The inordinate protection given industry by customs duties in a given country acts as a deterrent to, and decisively affects, the domestic market for industrialization. Whilst such protection was undoubtedly considered essential to the development of industry in the early stages of industrialization, its persistence as a policy has created such a barrier of tariffs and restrictions that industries become isolated from world markets and thereby are deprived of the advantages offered by healthy competition from abroad. Because of the exclusive concern with the domestic market, together with the limited size of such a market, restrictive and monopolistic practices develop which weaken incentives to technical progress and the corresponding increase in productivity.
Some developing countries have been able to use moderate protection to expand manufacturing output steadily and efficiently, but many countries have wasted both capital and labour resources in the course of industrial development. Experience indicates that although protection was introduced in these countries to assist infant industries, in the belief that the dynamic benefits would exceed the short term costs, escalating levels of protection for manufacturing led to the neglect of, and biases against, agriculture and other non-manufacturing activities, and permitted a high degree of inefficiency with concomitantly low social returns on the human and capital resources invested in manufacturing itself. Excessive protection for manufacturing also tended to handicap overall economic growth by raising the costs of inputs into agriculture and other primary production and service industries instead of making such inputs widely and cheaply available. It has usually accentuated regional imbalances by the undue attraction of resources into large cities. It has led to the restriction of potential domestic markets, undue limitations on the scale of production, and further cost burdens to the economy. Where excessive protection led to balance of payments problems, it became a brake on development rather than an instrument for its acceleration. Balance of payments problems have not been solved with the progress of industrialization as the proponents of infant industry protection expected. Indeed, where protection has been excessive these problems have been exacerbated.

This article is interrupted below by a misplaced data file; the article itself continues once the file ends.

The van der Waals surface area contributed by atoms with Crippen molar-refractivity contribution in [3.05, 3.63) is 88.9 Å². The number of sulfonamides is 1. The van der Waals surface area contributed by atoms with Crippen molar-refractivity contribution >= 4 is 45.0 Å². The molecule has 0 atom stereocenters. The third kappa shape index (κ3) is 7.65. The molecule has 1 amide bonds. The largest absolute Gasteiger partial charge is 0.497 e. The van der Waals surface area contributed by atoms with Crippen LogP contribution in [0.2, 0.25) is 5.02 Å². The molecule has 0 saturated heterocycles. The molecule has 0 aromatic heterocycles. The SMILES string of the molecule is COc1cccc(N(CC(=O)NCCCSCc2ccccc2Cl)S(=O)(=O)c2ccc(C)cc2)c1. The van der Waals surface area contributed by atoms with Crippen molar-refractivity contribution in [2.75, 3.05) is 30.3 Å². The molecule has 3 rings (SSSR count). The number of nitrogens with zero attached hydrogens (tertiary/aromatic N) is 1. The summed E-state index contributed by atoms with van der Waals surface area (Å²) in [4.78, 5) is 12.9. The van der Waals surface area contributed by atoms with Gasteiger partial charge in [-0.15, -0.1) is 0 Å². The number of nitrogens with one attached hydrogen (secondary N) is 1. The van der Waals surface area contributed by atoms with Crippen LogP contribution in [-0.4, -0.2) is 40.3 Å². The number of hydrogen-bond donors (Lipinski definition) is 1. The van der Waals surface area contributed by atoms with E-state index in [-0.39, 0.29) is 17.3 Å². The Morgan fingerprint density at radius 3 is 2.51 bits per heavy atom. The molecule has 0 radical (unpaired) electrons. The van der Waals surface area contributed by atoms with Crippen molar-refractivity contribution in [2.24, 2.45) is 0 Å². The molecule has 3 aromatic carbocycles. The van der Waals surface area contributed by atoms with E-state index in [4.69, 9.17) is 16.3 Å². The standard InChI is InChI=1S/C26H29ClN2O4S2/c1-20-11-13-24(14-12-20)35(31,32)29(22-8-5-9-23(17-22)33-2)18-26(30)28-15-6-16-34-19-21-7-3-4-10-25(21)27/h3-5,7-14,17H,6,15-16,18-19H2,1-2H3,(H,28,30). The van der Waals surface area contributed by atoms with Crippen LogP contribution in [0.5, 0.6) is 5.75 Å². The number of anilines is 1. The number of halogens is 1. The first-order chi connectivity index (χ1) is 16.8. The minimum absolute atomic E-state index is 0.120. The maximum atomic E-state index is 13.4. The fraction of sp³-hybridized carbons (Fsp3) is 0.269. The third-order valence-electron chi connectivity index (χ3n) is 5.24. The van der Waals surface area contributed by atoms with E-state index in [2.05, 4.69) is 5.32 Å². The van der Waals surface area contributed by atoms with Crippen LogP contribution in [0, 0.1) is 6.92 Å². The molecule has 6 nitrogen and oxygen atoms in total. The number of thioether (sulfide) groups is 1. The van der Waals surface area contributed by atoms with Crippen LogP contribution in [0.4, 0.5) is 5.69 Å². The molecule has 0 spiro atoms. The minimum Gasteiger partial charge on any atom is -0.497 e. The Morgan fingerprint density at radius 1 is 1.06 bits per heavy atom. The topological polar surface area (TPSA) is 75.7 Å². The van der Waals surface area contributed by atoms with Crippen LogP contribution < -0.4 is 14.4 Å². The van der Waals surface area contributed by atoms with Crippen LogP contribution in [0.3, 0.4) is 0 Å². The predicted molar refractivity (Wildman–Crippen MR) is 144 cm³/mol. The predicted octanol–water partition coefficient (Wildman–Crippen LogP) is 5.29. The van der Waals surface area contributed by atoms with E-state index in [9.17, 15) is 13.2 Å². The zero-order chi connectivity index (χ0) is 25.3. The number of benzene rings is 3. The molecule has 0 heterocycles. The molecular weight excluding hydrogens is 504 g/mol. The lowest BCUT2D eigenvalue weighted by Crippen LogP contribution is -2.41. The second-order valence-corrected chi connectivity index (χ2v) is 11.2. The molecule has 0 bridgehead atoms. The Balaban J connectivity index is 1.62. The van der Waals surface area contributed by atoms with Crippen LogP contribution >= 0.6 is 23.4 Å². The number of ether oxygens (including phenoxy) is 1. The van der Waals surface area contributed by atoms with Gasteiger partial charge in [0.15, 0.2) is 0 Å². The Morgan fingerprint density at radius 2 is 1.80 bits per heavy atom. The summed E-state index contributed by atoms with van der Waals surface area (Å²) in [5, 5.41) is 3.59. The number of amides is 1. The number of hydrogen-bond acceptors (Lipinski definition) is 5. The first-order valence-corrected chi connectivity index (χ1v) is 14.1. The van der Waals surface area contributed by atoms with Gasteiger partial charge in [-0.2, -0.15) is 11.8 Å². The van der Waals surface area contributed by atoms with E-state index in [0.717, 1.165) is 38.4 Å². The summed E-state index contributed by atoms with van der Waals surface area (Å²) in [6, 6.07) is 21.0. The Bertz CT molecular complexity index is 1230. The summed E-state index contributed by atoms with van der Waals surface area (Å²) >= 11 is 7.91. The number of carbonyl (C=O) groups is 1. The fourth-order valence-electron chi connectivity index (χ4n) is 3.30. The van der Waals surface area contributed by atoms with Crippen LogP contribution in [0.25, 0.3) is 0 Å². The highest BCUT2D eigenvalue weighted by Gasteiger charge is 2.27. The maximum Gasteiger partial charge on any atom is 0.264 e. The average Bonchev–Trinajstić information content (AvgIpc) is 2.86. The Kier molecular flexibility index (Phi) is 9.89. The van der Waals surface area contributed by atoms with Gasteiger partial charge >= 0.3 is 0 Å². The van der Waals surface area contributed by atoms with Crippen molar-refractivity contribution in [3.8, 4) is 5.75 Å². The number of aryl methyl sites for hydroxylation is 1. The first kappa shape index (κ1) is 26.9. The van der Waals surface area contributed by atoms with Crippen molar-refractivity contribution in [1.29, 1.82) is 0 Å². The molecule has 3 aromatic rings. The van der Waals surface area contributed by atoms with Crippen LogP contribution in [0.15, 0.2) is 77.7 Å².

In the past, import restrictions did not cause serious social hardships when most manufactured goods were imported, because imports of such luxury goods as automobiles could be restricted in times of balance of payments stringency, and liberalized when export income permitted. With industrial progress, however, balance of payments difficulties have necessitated the restriction of imports of industrial inputs rather than of final goods and this has led to unemployment. 'Stop and go' policies have thus become very costly. Excessively protected infant industries often failed to grow up, though some have become competitive exporters. Where foreign investors were attracted by high levels of protection that enabled them to make monopoly profits, high volumes of remittances added to balance of payments problems.